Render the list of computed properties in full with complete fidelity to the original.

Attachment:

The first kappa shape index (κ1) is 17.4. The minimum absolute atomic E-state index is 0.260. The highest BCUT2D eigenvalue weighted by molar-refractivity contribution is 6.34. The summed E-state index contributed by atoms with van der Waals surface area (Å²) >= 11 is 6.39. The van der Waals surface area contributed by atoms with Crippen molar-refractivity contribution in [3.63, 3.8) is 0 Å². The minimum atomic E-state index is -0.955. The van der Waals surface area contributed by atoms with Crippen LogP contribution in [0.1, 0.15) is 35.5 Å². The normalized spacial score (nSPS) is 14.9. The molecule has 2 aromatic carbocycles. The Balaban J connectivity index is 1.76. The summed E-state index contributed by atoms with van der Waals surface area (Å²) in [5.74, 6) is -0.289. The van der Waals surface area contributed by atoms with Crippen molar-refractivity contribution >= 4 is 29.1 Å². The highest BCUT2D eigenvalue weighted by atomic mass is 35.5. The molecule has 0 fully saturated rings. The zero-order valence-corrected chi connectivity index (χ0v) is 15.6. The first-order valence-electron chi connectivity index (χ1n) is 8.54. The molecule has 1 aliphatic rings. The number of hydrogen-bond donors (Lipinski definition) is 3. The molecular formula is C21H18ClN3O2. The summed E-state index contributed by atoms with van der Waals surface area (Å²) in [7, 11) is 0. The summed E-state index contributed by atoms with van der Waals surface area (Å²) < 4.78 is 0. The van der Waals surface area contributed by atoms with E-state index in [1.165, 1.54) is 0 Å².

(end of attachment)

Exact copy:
The first kappa shape index (κ1) is 17.4. The minimum absolute atomic E-state index is 0.260. The highest BCUT2D eigenvalue weighted by molar-refractivity contribution is 6.34. The summed E-state index contributed by atoms with van der Waals surface area (Å²) >= 11 is 6.39. The van der Waals surface area contributed by atoms with Crippen molar-refractivity contribution in [3.63, 3.8) is 0 Å². The minimum atomic E-state index is -0.955. The van der Waals surface area contributed by atoms with Crippen LogP contribution in [0.1, 0.15) is 35.5 Å². The normalized spacial score (nSPS) is 14.9. The molecule has 2 aromatic carbocycles. The Balaban J connectivity index is 1.76. The summed E-state index contributed by atoms with van der Waals surface area (Å²) in [5.74, 6) is -0.289. The van der Waals surface area contributed by atoms with Crippen molar-refractivity contribution >= 4 is 29.1 Å². The highest BCUT2D eigenvalue weighted by atomic mass is 35.5. The molecule has 0 fully saturated rings. The zero-order valence-corrected chi connectivity index (χ0v) is 15.6. The first-order valence-electron chi connectivity index (χ1n) is 8.54. The molecule has 1 aliphatic rings. The number of hydrogen-bond donors (Lipinski definition) is 3. The molecular formula is C21H18ClN3O2. The summed E-state index contributed by atoms with van der Waals surface area (Å²) in [7, 11) is 0. The summed E-state index contributed by atoms with van der Waals surface area (Å²) < 4.78 is 0. The van der Waals surface area contributed by atoms with E-state index in [1.165, 1.54) is 0 Å².